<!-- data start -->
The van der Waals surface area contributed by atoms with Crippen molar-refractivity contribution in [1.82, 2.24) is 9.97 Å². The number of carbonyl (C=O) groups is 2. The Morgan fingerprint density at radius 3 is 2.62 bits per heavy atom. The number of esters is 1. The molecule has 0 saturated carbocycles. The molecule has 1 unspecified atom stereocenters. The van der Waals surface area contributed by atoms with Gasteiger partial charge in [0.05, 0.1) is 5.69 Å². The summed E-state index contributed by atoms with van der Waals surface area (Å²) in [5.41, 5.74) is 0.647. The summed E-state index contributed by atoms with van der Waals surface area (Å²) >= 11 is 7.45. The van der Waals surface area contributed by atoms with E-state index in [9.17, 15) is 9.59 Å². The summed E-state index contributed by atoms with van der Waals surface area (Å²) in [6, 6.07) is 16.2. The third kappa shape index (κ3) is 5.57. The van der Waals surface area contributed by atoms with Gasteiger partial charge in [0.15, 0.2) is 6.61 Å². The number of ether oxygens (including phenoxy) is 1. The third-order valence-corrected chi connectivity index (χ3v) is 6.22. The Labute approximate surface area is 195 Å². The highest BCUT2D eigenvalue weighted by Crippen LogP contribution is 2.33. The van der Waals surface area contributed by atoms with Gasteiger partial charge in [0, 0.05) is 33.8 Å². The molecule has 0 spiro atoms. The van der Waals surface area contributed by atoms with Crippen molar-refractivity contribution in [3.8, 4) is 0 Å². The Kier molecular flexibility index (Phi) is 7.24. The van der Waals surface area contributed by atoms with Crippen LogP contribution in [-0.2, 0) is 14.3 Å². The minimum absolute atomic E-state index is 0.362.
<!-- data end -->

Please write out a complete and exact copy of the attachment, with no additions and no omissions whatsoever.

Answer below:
The van der Waals surface area contributed by atoms with Crippen molar-refractivity contribution in [1.82, 2.24) is 9.97 Å². The number of carbonyl (C=O) groups is 2. The Morgan fingerprint density at radius 3 is 2.62 bits per heavy atom. The number of esters is 1. The molecule has 0 saturated carbocycles. The molecule has 1 unspecified atom stereocenters. The van der Waals surface area contributed by atoms with Gasteiger partial charge in [0.05, 0.1) is 5.69 Å². The summed E-state index contributed by atoms with van der Waals surface area (Å²) in [5.41, 5.74) is 0.647. The summed E-state index contributed by atoms with van der Waals surface area (Å²) >= 11 is 7.45. The van der Waals surface area contributed by atoms with E-state index in [9.17, 15) is 9.59 Å². The summed E-state index contributed by atoms with van der Waals surface area (Å²) in [6, 6.07) is 16.2. The third kappa shape index (κ3) is 5.57. The van der Waals surface area contributed by atoms with Gasteiger partial charge in [0.15, 0.2) is 6.61 Å². The number of ether oxygens (including phenoxy) is 1. The third-order valence-corrected chi connectivity index (χ3v) is 6.22. The Labute approximate surface area is 195 Å². The highest BCUT2D eigenvalue weighted by Crippen LogP contribution is 2.33. The van der Waals surface area contributed by atoms with Gasteiger partial charge in [0, 0.05) is 33.8 Å². The molecule has 0 spiro atoms. The van der Waals surface area contributed by atoms with Crippen molar-refractivity contribution in [3.8, 4) is 0 Å². The Kier molecular flexibility index (Phi) is 7.24. The van der Waals surface area contributed by atoms with Crippen LogP contribution in [-0.2, 0) is 14.3 Å². The minimum absolute atomic E-state index is 0.362.